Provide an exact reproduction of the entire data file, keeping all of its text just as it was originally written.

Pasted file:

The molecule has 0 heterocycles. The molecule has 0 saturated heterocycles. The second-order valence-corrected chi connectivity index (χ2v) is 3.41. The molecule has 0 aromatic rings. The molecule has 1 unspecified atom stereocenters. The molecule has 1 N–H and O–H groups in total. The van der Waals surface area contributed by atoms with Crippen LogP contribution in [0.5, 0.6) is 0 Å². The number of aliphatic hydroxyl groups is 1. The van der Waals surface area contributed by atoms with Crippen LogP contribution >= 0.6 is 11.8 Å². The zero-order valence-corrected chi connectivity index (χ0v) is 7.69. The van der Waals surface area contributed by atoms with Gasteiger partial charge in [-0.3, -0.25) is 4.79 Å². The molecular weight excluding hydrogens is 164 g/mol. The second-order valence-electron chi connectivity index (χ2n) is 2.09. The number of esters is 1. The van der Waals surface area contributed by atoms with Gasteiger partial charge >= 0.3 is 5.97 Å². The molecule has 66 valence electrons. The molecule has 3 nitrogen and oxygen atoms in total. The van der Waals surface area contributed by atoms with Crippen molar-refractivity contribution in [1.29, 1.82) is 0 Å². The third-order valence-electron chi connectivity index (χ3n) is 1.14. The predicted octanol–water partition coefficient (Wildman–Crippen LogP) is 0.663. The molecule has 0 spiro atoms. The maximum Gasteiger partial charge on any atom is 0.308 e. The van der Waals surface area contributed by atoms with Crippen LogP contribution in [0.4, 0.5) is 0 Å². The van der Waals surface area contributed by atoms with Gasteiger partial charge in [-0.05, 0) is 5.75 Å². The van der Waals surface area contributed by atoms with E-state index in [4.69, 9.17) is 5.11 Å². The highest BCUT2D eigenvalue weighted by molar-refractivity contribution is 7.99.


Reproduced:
The molecule has 0 heterocycles. The molecule has 0 saturated heterocycles. The second-order valence-corrected chi connectivity index (χ2v) is 3.41. The molecule has 0 aromatic rings. The molecule has 1 unspecified atom stereocenters. The molecule has 1 N–H and O–H groups in total. The van der Waals surface area contributed by atoms with Crippen LogP contribution in [0.5, 0.6) is 0 Å². The number of aliphatic hydroxyl groups is 1. The van der Waals surface area contributed by atoms with Crippen LogP contribution >= 0.6 is 11.8 Å². The zero-order valence-corrected chi connectivity index (χ0v) is 7.69. The van der Waals surface area contributed by atoms with Gasteiger partial charge in [-0.3, -0.25) is 4.79 Å². The molecular weight excluding hydrogens is 164 g/mol. The second-order valence-electron chi connectivity index (χ2n) is 2.09. The number of esters is 1. The van der Waals surface area contributed by atoms with Gasteiger partial charge >= 0.3 is 5.97 Å². The molecule has 66 valence electrons. The molecule has 3 nitrogen and oxygen atoms in total. The van der Waals surface area contributed by atoms with Crippen molar-refractivity contribution in [1.29, 1.82) is 0 Å². The third-order valence-electron chi connectivity index (χ3n) is 1.14. The predicted octanol–water partition coefficient (Wildman–Crippen LogP) is 0.663. The molecule has 0 spiro atoms. The maximum Gasteiger partial charge on any atom is 0.308 e. The van der Waals surface area contributed by atoms with Crippen LogP contribution in [0.4, 0.5) is 0 Å². The van der Waals surface area contributed by atoms with Gasteiger partial charge in [-0.05, 0) is 5.75 Å². The van der Waals surface area contributed by atoms with E-state index in [4.69, 9.17) is 5.11 Å². The highest BCUT2D eigenvalue weighted by molar-refractivity contribution is 7.99.